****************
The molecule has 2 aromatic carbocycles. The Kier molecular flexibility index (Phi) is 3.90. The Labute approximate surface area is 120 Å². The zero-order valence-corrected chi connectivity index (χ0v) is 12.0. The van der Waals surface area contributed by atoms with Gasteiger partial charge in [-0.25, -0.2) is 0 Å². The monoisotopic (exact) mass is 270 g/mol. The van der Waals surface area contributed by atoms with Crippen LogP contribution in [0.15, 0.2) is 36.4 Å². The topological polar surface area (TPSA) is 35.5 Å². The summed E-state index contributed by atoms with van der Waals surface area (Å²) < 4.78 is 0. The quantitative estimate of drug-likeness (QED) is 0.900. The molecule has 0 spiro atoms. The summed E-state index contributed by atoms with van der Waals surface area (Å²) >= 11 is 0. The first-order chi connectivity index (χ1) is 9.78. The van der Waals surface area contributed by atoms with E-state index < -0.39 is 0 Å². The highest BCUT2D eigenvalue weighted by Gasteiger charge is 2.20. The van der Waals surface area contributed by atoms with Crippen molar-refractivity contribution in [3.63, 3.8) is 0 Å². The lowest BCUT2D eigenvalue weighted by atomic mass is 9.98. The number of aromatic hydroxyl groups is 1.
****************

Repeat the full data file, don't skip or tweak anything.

The molecule has 2 aromatic carbocycles. The Kier molecular flexibility index (Phi) is 3.90. The Labute approximate surface area is 120 Å². The zero-order valence-corrected chi connectivity index (χ0v) is 12.0. The van der Waals surface area contributed by atoms with Gasteiger partial charge in [-0.25, -0.2) is 0 Å². The monoisotopic (exact) mass is 270 g/mol. The van der Waals surface area contributed by atoms with Crippen LogP contribution in [0.15, 0.2) is 36.4 Å². The topological polar surface area (TPSA) is 35.5 Å². The summed E-state index contributed by atoms with van der Waals surface area (Å²) < 4.78 is 0. The quantitative estimate of drug-likeness (QED) is 0.900. The molecule has 0 spiro atoms. The summed E-state index contributed by atoms with van der Waals surface area (Å²) >= 11 is 0. The first-order chi connectivity index (χ1) is 9.78. The van der Waals surface area contributed by atoms with E-state index < -0.39 is 0 Å². The highest BCUT2D eigenvalue weighted by Gasteiger charge is 2.20. The van der Waals surface area contributed by atoms with Crippen molar-refractivity contribution in [3.63, 3.8) is 0 Å². The lowest BCUT2D eigenvalue weighted by atomic mass is 9.98. The number of aromatic hydroxyl groups is 1.